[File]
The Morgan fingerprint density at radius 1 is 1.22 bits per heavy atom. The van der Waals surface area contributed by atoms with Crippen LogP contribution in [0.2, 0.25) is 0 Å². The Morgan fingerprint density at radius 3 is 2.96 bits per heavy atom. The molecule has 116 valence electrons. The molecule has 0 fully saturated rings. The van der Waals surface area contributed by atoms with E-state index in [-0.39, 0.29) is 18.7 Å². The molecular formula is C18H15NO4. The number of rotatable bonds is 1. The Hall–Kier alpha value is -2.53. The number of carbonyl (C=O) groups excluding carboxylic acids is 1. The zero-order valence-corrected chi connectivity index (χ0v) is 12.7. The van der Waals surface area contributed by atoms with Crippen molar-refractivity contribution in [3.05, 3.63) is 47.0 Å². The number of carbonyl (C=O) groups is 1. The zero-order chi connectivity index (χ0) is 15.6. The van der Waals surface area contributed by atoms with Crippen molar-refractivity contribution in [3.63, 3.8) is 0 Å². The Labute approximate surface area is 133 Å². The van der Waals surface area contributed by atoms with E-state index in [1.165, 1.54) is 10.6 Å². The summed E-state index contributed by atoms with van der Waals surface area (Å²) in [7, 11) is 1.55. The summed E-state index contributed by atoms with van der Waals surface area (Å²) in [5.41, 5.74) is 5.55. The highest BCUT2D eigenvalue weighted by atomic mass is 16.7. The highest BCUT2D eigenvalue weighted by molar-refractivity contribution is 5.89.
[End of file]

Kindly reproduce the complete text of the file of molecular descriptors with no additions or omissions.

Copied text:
The Morgan fingerprint density at radius 1 is 1.22 bits per heavy atom. The van der Waals surface area contributed by atoms with Crippen LogP contribution in [0.2, 0.25) is 0 Å². The Morgan fingerprint density at radius 3 is 2.96 bits per heavy atom. The molecule has 116 valence electrons. The molecule has 0 fully saturated rings. The van der Waals surface area contributed by atoms with E-state index in [-0.39, 0.29) is 18.7 Å². The molecular formula is C18H15NO4. The number of rotatable bonds is 1. The Hall–Kier alpha value is -2.53. The number of carbonyl (C=O) groups excluding carboxylic acids is 1. The zero-order valence-corrected chi connectivity index (χ0v) is 12.7. The van der Waals surface area contributed by atoms with Crippen molar-refractivity contribution in [3.05, 3.63) is 47.0 Å². The number of carbonyl (C=O) groups is 1. The zero-order chi connectivity index (χ0) is 15.6. The van der Waals surface area contributed by atoms with Crippen molar-refractivity contribution in [3.63, 3.8) is 0 Å². The Labute approximate surface area is 133 Å². The van der Waals surface area contributed by atoms with E-state index in [1.165, 1.54) is 10.6 Å². The summed E-state index contributed by atoms with van der Waals surface area (Å²) in [7, 11) is 1.55. The summed E-state index contributed by atoms with van der Waals surface area (Å²) in [5.41, 5.74) is 5.55. The highest BCUT2D eigenvalue weighted by atomic mass is 16.7. The highest BCUT2D eigenvalue weighted by molar-refractivity contribution is 5.89.